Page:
Using a new type of fishing gear for swordfish in California can help protect nontargeted species—including whales, dolphins, sea lions, sharks, and sea turtles—while keeping the commercial fishery economically sustainable.
According to a new study published in the journal Marine Fisheries Review, commercial fishermen using deep-set buoy gear (DSBG) for harvesting swordfish (Xiphias gladius) in the Southern California Bight report net income of about $1,100 per fishing day, with high catch rates of swordfish and a low catch of nontarget species, also known as bycatch.
Assessing an alternative fishing gear
Unlike most species in the Southern California Bight, swordfish migrate from deep, cold waters during the day to shallow, warmer waters overnight. DSBG selectively targets swordfish during the day while they are in deeper water.
Although previous research trials identified DSBG as an effective technique to catch swordfish off the West Coast, its economic viability in the commercial fishery was unknown. Researchers Chugey A. Sepulveda and Scott A. Aalbers, both with the Pfleger Institute of Environmental Research, a sustainable fisheries research and advocacy organization in Oceanside, California, sought to assess the gear’s viability using catch data from six commercial fishermen who deployed DSBG between 2015 and 2017. After each fishing season, the researchers surveyed the fishermen to estimate the costs associated with a DSBG fishing day, and factored in the average catch and bycatch rates, and the market prices of swordfish caught using the gear.
To compare deep daytime fishing with shallow nighttime fishing, the researchers also assessed the shallow-water counterpart to DSBG, shallow-set buoy gear (SSBG).
The future of swordfish fishing?
The study found that more than 80 percent of the total DSBG catch was swordfish. Of the remainder, 19 percent was made up of marketable species, including bigeye thresher shark, which accounted for 16 percent of the total catch. Other marketable species included opah, mako shark, and escolar.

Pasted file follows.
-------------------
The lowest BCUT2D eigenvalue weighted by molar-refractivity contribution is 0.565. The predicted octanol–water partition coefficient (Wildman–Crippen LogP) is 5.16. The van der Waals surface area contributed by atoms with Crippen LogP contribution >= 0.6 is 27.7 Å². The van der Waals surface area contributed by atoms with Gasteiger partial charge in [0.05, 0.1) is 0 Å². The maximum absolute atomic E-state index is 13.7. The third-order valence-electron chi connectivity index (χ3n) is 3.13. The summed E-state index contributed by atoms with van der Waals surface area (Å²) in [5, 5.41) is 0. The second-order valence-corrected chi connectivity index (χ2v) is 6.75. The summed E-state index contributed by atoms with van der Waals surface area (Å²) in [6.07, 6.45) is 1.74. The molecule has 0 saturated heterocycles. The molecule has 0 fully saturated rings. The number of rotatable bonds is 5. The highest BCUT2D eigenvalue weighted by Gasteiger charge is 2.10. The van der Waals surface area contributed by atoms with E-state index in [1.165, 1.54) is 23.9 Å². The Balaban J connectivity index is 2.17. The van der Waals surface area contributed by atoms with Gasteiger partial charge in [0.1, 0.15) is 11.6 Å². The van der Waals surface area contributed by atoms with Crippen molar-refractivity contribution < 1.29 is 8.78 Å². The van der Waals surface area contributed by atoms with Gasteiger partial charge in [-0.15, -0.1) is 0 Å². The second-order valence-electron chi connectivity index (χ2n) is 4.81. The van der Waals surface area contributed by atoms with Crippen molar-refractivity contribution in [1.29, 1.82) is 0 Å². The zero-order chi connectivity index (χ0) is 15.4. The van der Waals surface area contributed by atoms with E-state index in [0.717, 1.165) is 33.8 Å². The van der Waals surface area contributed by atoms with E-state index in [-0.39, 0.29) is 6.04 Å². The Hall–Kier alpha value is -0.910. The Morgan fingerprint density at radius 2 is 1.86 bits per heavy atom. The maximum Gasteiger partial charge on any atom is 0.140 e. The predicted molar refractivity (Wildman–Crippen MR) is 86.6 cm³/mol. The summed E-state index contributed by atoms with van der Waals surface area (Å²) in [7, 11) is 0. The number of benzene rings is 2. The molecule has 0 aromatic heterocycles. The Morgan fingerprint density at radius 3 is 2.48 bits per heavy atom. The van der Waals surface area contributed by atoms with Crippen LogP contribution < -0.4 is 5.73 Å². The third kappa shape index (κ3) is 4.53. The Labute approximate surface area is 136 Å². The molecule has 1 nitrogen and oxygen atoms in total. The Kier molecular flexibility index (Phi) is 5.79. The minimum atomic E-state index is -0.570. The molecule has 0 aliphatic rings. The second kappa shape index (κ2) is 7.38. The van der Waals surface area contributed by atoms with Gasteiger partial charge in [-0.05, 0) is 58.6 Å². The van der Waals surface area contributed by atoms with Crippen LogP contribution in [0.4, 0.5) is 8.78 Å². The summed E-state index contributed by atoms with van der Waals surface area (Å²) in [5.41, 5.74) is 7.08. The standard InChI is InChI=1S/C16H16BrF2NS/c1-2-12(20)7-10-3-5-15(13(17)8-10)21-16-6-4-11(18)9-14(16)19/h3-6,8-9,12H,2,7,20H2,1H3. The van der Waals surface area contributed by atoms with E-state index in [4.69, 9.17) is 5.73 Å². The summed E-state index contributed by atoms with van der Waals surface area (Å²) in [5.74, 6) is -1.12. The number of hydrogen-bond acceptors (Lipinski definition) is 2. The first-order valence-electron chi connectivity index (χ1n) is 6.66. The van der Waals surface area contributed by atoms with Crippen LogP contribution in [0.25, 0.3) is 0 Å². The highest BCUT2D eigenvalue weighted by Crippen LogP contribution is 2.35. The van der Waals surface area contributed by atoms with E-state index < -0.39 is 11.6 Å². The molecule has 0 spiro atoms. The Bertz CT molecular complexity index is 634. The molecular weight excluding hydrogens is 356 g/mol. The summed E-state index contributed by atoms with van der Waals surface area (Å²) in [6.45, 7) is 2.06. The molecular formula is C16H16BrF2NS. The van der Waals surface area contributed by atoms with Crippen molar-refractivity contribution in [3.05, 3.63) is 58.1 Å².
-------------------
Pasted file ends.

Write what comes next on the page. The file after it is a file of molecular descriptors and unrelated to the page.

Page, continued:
The team compared those numbers with data from the use of drift gillnets, the dominant gear in the region. Swordfish fishermen who use the nets regularly discard more than half of what they catch and are more likely to catch nontargeted species than those using DSBG.
In total, roughly 99 percent of the DSBG catch was marketable, compared to less than 50 percent of the gillnet catch on average. The nonmarketable catch consisted mainly of blue sharks. The only protected species caught during the trials was a single elephant seal, which was released in apparently good health.
Like drift gillnets, nighttime SSBG produced a high level of bycatch in the research trials. Swordfish constituted less than 10 percent of the SSBG catch, while blue sharks accounted for approximately 80 percent. This finding further confirms that DSBG is highly selective compared to shallow-set night fishing.
The study indicates that the new gear might help fishermen turn a profit. The average price per pound for DSBG-caught swordfish was nearly twice that of swordfish caught using drift gillnets because of the higher quality of the fish caught with buoy gear. Based on the average daily cost of fishing and prices for swordfish, the researchers estimated that DSBG fishermen must land at least one swordfish per day to cover operating costs. In fact, those fishermen landed an average of nearly two swordfish per day and averaged approximately $1,100 in net income for each fishing day. These calculations are preliminary, however, and do not include several factors that also affect profit, such as gear purchases and vessel financing.
Nevertheless, the results suggest that DSBG might be an effective and profitable alternative type of gear for the swordfish fishery in the Southern California Bight.
The Pew Charitable Trusts provided funding to support this project.
Jim Palardy is a project director with The Pew Charitable Trusts’ environmental science division.